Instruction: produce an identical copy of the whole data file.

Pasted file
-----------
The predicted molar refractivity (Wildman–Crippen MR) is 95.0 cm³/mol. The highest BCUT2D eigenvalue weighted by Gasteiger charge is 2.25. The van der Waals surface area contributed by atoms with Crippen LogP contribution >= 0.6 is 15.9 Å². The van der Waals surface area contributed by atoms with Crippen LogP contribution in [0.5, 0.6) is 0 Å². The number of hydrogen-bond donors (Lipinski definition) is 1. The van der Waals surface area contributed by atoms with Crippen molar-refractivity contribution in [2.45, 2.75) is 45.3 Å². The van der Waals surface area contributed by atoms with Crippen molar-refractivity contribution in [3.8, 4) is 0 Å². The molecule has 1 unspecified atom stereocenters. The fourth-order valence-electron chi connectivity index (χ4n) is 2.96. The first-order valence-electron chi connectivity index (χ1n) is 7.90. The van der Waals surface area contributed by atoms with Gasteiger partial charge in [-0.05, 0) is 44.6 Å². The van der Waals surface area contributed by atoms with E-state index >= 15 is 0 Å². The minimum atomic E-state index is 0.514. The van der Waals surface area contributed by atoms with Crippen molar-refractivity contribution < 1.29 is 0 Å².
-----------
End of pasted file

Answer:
The predicted molar refractivity (Wildman–Crippen MR) is 95.0 cm³/mol. The highest BCUT2D eigenvalue weighted by Gasteiger charge is 2.25. The van der Waals surface area contributed by atoms with Crippen LogP contribution >= 0.6 is 15.9 Å². The van der Waals surface area contributed by atoms with Crippen LogP contribution in [0.5, 0.6) is 0 Å². The number of hydrogen-bond donors (Lipinski definition) is 1. The van der Waals surface area contributed by atoms with Crippen molar-refractivity contribution in [2.45, 2.75) is 45.3 Å². The van der Waals surface area contributed by atoms with Crippen molar-refractivity contribution in [3.8, 4) is 0 Å². The molecule has 1 unspecified atom stereocenters. The fourth-order valence-electron chi connectivity index (χ4n) is 2.96. The first-order valence-electron chi connectivity index (χ1n) is 7.90. The van der Waals surface area contributed by atoms with Gasteiger partial charge in [-0.05, 0) is 44.6 Å². The van der Waals surface area contributed by atoms with E-state index >= 15 is 0 Å². The minimum atomic E-state index is 0.514. The van der Waals surface area contributed by atoms with Crippen molar-refractivity contribution < 1.29 is 0 Å².